I had decided, after collecting several new business cards and phone numbers at a gathering on Thursday night, that rather just saying the usual, "We should get together sometime" but never do, I would make a concerted effort to try and connect with several of the people I had met. My first goal was to take a bike ride to Urla (about 40 km from my house) and say "hello" to the German woman I'd met. My second goal was to text the American I'd met and also try to set a date. Not only was I able to connect with both of them, but I also met a new biking friend along the way. Here's a brief run-down of the day:
2) I was about 10 minutes into my ride when a biker on a blue road Bianci pedaled up beside me. He said the customary hello, inquired as to my destination, (I said Urla and he replied Guzelbache which is one town before my destination). He then proceeded to bike alongside me. I was never scared and I don't want to use the analogy of being followed by a stray dog because that sounds too negative, but it was kind of like being followed by a stray dog except he didn't bark. He just kept biking along beside me and occasionally asking a question or two, and then biking some more, etc. As with everything in my life in Turkey, I've learned to just "go with the flow" and realized that I probably was not going to shake him and he would ride as far as Guzelbache with me.
3) About 30 minutes into my ride he led me on to a new road winding through olive gardens and lemon orchards which was decidedly more enjoyable than my "normal" route. He even stopped and pointed out a historical 150 year old pine tree and some blossoming cherry trees (first signs of spring). He then may a telephone called and indicated that his friend owns a fish shop in Guzelbache and we would stop there for tea.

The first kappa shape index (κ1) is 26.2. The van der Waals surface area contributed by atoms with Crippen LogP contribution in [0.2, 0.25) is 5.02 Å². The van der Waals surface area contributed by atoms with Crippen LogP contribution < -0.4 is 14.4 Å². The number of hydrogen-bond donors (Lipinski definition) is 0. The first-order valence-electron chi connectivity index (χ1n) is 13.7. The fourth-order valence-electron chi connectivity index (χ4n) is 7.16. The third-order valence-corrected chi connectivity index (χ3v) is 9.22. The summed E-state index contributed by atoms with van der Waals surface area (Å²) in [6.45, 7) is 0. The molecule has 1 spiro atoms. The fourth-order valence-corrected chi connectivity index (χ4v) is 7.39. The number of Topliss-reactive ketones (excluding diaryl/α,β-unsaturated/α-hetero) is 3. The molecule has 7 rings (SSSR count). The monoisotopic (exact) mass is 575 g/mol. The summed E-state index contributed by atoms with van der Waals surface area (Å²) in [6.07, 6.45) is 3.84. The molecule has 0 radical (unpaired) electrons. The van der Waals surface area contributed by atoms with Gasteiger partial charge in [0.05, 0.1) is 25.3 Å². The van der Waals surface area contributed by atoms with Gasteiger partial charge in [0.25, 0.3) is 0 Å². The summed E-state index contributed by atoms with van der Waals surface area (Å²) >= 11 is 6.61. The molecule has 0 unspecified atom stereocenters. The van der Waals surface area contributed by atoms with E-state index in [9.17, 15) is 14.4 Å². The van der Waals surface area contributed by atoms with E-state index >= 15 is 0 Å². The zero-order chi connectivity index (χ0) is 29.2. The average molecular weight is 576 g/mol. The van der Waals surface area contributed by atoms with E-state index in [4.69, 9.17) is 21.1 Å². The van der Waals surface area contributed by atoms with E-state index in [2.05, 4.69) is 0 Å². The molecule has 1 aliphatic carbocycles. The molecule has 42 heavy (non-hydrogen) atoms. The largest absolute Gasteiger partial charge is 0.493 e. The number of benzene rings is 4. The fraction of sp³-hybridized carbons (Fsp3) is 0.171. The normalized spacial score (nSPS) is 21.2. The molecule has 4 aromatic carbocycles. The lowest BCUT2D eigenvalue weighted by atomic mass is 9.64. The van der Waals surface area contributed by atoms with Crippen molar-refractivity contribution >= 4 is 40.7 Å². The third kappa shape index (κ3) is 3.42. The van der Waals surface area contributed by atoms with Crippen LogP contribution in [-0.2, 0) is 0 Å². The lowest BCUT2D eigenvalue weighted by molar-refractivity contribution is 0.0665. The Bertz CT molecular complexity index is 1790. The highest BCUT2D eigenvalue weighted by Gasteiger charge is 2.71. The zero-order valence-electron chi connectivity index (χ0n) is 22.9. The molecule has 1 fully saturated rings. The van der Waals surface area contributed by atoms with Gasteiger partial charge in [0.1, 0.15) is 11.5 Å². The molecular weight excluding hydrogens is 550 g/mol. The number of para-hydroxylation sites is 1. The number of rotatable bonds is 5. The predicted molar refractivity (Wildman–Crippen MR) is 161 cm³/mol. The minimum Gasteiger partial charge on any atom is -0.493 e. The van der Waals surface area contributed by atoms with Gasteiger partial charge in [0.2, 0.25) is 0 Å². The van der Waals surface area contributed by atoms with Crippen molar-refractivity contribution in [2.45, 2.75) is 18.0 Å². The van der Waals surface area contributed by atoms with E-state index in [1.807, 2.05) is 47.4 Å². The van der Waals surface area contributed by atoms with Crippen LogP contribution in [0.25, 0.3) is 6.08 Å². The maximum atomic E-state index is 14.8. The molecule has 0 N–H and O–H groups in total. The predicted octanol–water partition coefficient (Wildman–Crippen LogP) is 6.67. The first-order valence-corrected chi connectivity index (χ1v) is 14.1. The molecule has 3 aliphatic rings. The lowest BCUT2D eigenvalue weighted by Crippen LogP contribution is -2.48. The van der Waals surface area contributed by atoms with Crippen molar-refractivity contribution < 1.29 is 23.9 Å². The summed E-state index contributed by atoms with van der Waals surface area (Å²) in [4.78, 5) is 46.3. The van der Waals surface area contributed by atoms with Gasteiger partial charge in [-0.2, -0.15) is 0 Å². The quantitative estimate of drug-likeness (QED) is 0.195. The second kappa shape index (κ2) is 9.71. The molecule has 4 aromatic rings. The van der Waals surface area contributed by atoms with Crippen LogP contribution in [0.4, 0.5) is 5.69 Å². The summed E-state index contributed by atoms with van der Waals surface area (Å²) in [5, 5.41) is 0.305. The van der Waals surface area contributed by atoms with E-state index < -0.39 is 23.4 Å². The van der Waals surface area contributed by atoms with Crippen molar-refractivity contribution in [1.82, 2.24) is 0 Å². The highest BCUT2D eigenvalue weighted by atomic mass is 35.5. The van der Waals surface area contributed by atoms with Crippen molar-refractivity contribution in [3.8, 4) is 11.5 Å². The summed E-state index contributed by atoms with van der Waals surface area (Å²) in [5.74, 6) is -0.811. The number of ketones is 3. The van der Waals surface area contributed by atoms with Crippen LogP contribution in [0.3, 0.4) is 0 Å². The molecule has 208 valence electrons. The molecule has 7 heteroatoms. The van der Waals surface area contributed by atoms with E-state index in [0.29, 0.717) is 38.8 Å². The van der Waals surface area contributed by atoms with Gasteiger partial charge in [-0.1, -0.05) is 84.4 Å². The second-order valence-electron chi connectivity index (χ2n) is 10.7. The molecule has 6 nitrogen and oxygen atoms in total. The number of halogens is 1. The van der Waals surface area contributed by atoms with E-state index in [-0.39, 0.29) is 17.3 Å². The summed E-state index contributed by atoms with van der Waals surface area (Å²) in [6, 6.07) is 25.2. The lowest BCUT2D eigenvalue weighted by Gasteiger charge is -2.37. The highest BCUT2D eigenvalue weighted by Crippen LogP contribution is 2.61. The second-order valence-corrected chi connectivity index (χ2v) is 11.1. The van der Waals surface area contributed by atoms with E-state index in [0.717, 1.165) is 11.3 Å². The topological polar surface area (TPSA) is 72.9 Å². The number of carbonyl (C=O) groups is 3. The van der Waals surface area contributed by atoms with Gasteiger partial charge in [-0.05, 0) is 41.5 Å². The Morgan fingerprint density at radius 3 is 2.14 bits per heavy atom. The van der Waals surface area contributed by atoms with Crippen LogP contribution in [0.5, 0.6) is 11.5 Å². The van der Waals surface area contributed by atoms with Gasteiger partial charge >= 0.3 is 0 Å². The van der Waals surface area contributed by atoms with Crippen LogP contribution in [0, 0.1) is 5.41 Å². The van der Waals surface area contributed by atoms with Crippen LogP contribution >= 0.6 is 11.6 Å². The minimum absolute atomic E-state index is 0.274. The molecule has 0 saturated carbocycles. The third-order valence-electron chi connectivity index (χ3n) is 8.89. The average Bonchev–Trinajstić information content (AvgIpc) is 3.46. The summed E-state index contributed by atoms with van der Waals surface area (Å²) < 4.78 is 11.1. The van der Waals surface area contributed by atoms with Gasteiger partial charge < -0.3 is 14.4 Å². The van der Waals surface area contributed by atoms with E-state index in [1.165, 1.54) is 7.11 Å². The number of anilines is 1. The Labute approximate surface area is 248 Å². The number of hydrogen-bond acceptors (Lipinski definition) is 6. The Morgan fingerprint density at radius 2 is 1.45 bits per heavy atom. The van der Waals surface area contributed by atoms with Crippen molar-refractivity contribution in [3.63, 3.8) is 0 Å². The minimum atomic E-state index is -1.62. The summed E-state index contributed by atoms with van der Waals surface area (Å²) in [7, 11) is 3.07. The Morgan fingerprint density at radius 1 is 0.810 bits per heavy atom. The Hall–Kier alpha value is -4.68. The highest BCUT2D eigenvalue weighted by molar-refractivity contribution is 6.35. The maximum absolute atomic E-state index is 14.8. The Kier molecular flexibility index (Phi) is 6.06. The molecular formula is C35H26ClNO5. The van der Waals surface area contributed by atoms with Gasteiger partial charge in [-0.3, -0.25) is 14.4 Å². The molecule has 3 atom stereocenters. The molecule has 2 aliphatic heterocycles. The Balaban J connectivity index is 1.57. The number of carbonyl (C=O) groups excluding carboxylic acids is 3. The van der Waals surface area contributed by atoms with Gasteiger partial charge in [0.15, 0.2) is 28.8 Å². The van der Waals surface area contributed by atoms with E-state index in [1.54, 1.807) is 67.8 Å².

1) I took a ferry from my house across Izmir bay. A ferry ride is always a mini-vacation to me. Add to that a good book on my Kindle and the time passes very quickly and peacefully.
|First signs of spring - Cherry Blossoms|
|150 Year Old Pine Tree|
4) His friend's fish shop had some beautiful fish from both the Aegean Sea and the Black Sea. I decided I would buy some fish later and carry it in my backpack on the way home. I was also thinking that we would part ways at this point and I would continue on my journey. But, I was wrong. After telephoning my German friend and ascertaining that she, indeed, was home, I started pedaling. And, my new Turkish friend pedaled right along beside me.
5) Another 10 kilometers down the road and we located her beautiful villa right on the Aegean Sea. (I want a job with the Defense department or NATO. They definitely pay better and help locate awesome housing!)
6) She was non-plussed by my tag-along-friend and invited us both in for coffee and delicious German cookies and English shortbread. We had a delightful get-to-know each other conversation. Stashed in her spare bedroom was a fantastic cruiser motorcycle that she'd ridden across the USA on many parts of Route 66. I can't wait to learn more about her...
7) By this time the wind was picking up and the temperature was dropping so it was time to hit the road. At this rate I'd be back in the city center in time to grab a bite to eat and meet up with the new American friend at 6:20.
8) I'd had my eye on a new sushi/Japanese restaurant that had just opened on Thursday and decided that would be my restaurant of choice. There I enjoyed my first sushi in Turkey...delicious...I'd also thought I'd heard French being spoken in the restaurant but I couldn't be sure because it was mixed with Turkish. Sure enough, just as I was getting ready to leave a woman about my age came over and asked, in French, where I was from. Eureka! Someone I could talk to...She and her husband had been living in Paris for 34 years and had just returned to Turkey and opened this restaurant. We had a delightful conversation for over 30 minutes (in French..so much easier for me than Turkish). And, we're neighbors..she lives only several blocks away. Bingo! New friend.
9) After saying "au revoir" I met up with the new American acquaintance and enjoyed getting to know her while speaking in good old, American Western (she's from Washington State and Las Vegas) English. You have no idea what a vacation it is to speak with someone who is shares the same general geographical heritage.
So my international day spanned four countries and enriched my life with new friends. My cup is full and I feel energized and happy.